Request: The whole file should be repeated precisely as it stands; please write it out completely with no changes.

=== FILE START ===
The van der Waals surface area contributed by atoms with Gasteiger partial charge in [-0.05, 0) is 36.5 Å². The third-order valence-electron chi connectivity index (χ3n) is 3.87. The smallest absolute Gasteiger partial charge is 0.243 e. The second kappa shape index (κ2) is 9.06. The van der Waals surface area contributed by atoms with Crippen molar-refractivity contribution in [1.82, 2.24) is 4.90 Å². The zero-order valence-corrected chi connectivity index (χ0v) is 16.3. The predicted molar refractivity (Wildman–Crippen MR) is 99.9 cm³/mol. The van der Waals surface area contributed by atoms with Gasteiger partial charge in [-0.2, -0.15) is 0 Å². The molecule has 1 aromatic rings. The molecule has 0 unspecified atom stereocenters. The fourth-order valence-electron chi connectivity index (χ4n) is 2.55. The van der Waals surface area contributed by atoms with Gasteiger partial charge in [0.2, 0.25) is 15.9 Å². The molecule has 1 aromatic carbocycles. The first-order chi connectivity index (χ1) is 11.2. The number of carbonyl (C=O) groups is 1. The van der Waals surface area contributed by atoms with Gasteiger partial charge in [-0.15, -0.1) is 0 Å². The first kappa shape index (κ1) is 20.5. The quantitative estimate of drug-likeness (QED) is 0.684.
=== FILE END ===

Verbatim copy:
The van der Waals surface area contributed by atoms with Gasteiger partial charge in [-0.05, 0) is 36.5 Å². The third-order valence-electron chi connectivity index (χ3n) is 3.87. The smallest absolute Gasteiger partial charge is 0.243 e. The second kappa shape index (κ2) is 9.06. The van der Waals surface area contributed by atoms with Crippen molar-refractivity contribution in [1.82, 2.24) is 4.90 Å². The zero-order valence-corrected chi connectivity index (χ0v) is 16.3. The predicted molar refractivity (Wildman–Crippen MR) is 99.9 cm³/mol. The van der Waals surface area contributed by atoms with Gasteiger partial charge in [-0.2, -0.15) is 0 Å². The molecule has 1 aromatic rings. The molecule has 0 unspecified atom stereocenters. The fourth-order valence-electron chi connectivity index (χ4n) is 2.55. The van der Waals surface area contributed by atoms with Gasteiger partial charge in [0.2, 0.25) is 15.9 Å². The molecule has 1 aromatic carbocycles. The first-order chi connectivity index (χ1) is 11.2. The number of carbonyl (C=O) groups is 1. The van der Waals surface area contributed by atoms with Gasteiger partial charge in [-0.15, -0.1) is 0 Å². The first kappa shape index (κ1) is 20.5. The quantitative estimate of drug-likeness (QED) is 0.684.